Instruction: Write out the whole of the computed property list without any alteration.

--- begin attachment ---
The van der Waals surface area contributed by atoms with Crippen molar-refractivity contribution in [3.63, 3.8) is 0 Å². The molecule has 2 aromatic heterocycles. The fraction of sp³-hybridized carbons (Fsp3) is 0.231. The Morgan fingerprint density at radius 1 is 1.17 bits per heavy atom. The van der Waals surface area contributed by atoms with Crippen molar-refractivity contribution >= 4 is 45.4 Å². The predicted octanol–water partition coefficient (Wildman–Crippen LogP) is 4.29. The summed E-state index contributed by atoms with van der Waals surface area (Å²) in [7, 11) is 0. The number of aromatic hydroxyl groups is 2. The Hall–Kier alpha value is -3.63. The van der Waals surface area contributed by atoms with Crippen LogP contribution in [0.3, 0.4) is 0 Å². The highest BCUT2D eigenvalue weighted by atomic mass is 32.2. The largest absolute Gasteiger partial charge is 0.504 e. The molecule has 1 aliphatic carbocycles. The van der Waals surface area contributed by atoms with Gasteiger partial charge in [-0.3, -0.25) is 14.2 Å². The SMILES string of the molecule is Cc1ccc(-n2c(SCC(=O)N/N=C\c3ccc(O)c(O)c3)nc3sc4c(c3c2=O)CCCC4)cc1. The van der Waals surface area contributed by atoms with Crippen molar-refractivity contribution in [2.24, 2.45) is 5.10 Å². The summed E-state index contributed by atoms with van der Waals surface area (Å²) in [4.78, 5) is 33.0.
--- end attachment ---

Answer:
The van der Waals surface area contributed by atoms with Crippen molar-refractivity contribution in [3.63, 3.8) is 0 Å². The molecule has 2 aromatic heterocycles. The fraction of sp³-hybridized carbons (Fsp3) is 0.231. The Morgan fingerprint density at radius 1 is 1.17 bits per heavy atom. The van der Waals surface area contributed by atoms with Crippen molar-refractivity contribution >= 4 is 45.4 Å². The predicted octanol–water partition coefficient (Wildman–Crippen LogP) is 4.29. The summed E-state index contributed by atoms with van der Waals surface area (Å²) in [7, 11) is 0. The number of aromatic hydroxyl groups is 2. The Hall–Kier alpha value is -3.63. The van der Waals surface area contributed by atoms with Crippen LogP contribution in [0.3, 0.4) is 0 Å². The highest BCUT2D eigenvalue weighted by atomic mass is 32.2. The largest absolute Gasteiger partial charge is 0.504 e. The molecule has 1 aliphatic carbocycles. The van der Waals surface area contributed by atoms with Gasteiger partial charge in [-0.3, -0.25) is 14.2 Å². The SMILES string of the molecule is Cc1ccc(-n2c(SCC(=O)N/N=C\c3ccc(O)c(O)c3)nc3sc4c(c3c2=O)CCCC4)cc1. The van der Waals surface area contributed by atoms with Crippen molar-refractivity contribution in [2.24, 2.45) is 5.10 Å². The summed E-state index contributed by atoms with van der Waals surface area (Å²) in [4.78, 5) is 33.0.